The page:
Moving towards equal opportunity

The Common Law Admission Test this year comes with a change. The upper age limit of 20 years for applying to the undergraduate programmes in the National Law Schools has been scrapped by the orders of the Rajasthan High Court and the Allahabad High Court.

Recently, vide its order dated March 4, 2015, in the case of Kshitij Sharma & Anr. v. Bar Council of India & Anr., the Hon'ble Rajasthan High Court scrapped the upper age limit of the Common Law Admission Test for admission to the 16 National Law Schools in India. This comes post the order of the Hon'ble Allahabad High Court dated February 26, 2015 in the case of Devashish Pathak & Ors. v. Bar Council of India & Ors., which was also to the same effect.

Equal opportunities

The Courts have based their judgment on the reasoning that a large number of prospective law students come from rural areas and they might not be able to clear their higher secondary examinations by the age of 17 (the upper age limit for the CLAT is 20). This would deny them an equal opportunity to study in these elite institutions.

The Allahabad High Court judgment followed a different reasoning, stating that since the Bar Council of India had not set an upper age limit for admission to the five-year law programme, the CLAT convener has no authority to do the same. The Court also noted that, certain opportunities such as Judicial Clerkships at the High Courts and Supreme Courts are offered solely to National Law School students, and it would be antithetical to equality if a fair chance to join the same is not afforded to all interested parties.

Positive transformation

Following these orders, we can expect a diverse population to attend such law schools. In a way this would lead to the transformation of the five-year LLB Programme into an equivalent of the Juris Doctor (J.D.) of U.S. Law schools which have people of all ages and from all walks of life attending the course. This would enable the formation of a very strong peer group which is the hallmark of all great law schools across the world.

A brilliant example would be the admissions page at Yale, which mentions admitted candidates not by their academic credentials but experience, e.g. a former U.S. marine, a school teacher, a hitchhiker, an Iraq war veteran etc. This highlights the exceptional peer group through which most of the practical learning would happen during the course of the programme and the diverse experience of whose members would help explore newer applications of the law.

Younger students would benefit from the experience of their older peers. Going back to the idea of newer applications of law; there is already a surge in demand for specialized lawyers in niche areas, and we already have law schools catering to that.

An example would be the Rajiv Gandhi School of Intellectual Property Law at IIT Kharagpur which is meant exclusively for engineers, who can better appreciate the scientific nitty-gritties of Patents and Trademarks. A better idea would be pursuing three-year Law Programmes at National Law Schools (NALSAR, Hyderabad already has one in the pipeline), which would have the same National Law School rigour and excellence, while admitting more experienced students to the course.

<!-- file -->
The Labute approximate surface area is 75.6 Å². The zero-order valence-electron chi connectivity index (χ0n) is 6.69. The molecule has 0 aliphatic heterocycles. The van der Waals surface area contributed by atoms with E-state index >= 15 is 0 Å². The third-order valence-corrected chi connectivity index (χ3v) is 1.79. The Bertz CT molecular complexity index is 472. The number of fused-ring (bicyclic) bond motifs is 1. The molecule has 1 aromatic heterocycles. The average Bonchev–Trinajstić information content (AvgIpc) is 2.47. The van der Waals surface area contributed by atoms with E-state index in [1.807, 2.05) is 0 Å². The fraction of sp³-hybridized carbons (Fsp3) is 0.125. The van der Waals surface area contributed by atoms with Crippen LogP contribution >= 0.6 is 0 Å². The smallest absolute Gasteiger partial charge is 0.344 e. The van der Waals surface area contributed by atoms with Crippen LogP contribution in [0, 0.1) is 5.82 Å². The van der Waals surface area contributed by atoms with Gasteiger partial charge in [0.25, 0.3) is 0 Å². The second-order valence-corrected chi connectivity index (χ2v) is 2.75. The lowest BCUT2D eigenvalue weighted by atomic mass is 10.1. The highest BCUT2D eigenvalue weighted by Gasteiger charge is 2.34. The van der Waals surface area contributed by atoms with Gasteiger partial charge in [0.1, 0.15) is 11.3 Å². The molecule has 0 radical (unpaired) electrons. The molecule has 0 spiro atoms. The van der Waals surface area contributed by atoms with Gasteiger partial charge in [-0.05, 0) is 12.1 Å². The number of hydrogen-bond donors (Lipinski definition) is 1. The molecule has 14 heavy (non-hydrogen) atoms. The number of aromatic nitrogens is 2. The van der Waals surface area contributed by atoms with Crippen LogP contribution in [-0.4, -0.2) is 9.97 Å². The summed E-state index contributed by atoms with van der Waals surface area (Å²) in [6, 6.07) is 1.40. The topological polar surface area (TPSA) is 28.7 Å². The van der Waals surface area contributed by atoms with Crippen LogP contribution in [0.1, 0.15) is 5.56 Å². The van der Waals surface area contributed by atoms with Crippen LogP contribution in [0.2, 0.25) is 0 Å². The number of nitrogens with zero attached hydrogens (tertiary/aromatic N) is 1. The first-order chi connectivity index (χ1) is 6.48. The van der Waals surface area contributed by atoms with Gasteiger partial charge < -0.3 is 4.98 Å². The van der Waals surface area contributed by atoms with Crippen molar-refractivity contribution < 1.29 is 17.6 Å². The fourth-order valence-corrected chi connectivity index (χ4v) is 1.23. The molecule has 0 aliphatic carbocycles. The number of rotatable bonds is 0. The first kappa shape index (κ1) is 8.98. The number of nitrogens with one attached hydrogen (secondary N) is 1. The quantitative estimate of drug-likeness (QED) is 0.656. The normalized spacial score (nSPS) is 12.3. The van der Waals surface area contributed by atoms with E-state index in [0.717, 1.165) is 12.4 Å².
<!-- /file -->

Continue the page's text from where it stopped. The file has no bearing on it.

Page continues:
While the top tier law schools such as NLSIU, Bangalore and NALSAR, Hyderabad keep the intake constant at 80, some of the law schools have gone as far as increasing it to 200. The problem remains that without proper faculty and a scope of employment after the completion of the degree, it would be utopian to have so many students graduating with the National Law School tag. We also need to keep in mind that law schools can be quite expensive considering that the cumulative fees for 5 years can range anywhere between Rs.7 to 15 lakhs. The central government can play an active role over here by providing alternative sources of funding so that NLUs are not crippled by reservation policies of individual States, and so that students from financially weaker backgrounds can afford to study at a National Law School.

The high fees forces fresh law graduates from NLUs to scout for a high paying job as soon as they graduate. This undermines the basic idea behind the National Law Schools — betterment of the Bar.

The central government needs to take the idea of National Law Schools far more seriously by establishing a central body such as the Governing Council of the IITs, and have central legislation for the NLUs on the lines of the IIT Act, 1961. Scrapping the age limit is one unintentional step towards greatness, which we should be thankful for. And on the same note, we await more changes, when the NLS idea is realised in its entirety.

The writer is an undergraduate student of law at Hidayatullah National Law University, Chhattisgarh. He can be reached at

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Printable version | Jan 15, 2021 11:12:54 PM |

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